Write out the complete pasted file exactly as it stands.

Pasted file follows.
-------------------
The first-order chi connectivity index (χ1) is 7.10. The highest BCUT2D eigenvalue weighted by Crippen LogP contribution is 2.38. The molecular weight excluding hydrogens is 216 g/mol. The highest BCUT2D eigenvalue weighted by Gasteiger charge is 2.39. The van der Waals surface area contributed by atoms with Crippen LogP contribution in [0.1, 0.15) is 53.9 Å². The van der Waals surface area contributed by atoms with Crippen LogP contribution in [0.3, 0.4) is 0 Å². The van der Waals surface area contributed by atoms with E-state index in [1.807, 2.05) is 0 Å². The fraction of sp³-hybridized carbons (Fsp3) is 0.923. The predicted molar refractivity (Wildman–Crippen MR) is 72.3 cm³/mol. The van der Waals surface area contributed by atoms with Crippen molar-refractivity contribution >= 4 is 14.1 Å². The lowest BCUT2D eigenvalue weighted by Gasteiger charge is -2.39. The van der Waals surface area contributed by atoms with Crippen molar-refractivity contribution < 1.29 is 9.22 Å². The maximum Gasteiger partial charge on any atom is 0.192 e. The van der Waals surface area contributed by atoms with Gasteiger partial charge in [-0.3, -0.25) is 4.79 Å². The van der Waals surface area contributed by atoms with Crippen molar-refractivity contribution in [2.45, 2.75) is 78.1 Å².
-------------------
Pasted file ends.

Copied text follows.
The first-order chi connectivity index (χ1) is 7.10. The highest BCUT2D eigenvalue weighted by Crippen LogP contribution is 2.38. The molecular weight excluding hydrogens is 216 g/mol. The highest BCUT2D eigenvalue weighted by Gasteiger charge is 2.39. The van der Waals surface area contributed by atoms with Crippen LogP contribution in [0.1, 0.15) is 53.9 Å². The van der Waals surface area contributed by atoms with Crippen LogP contribution in [0.3, 0.4) is 0 Å². The van der Waals surface area contributed by atoms with E-state index in [1.807, 2.05) is 0 Å². The fraction of sp³-hybridized carbons (Fsp3) is 0.923. The predicted molar refractivity (Wildman–Crippen MR) is 72.3 cm³/mol. The van der Waals surface area contributed by atoms with Crippen molar-refractivity contribution >= 4 is 14.1 Å². The lowest BCUT2D eigenvalue weighted by Gasteiger charge is -2.39. The van der Waals surface area contributed by atoms with Crippen molar-refractivity contribution < 1.29 is 9.22 Å². The maximum Gasteiger partial charge on any atom is 0.192 e. The van der Waals surface area contributed by atoms with Gasteiger partial charge in [-0.3, -0.25) is 4.79 Å². The van der Waals surface area contributed by atoms with Crippen molar-refractivity contribution in [2.45, 2.75) is 78.1 Å².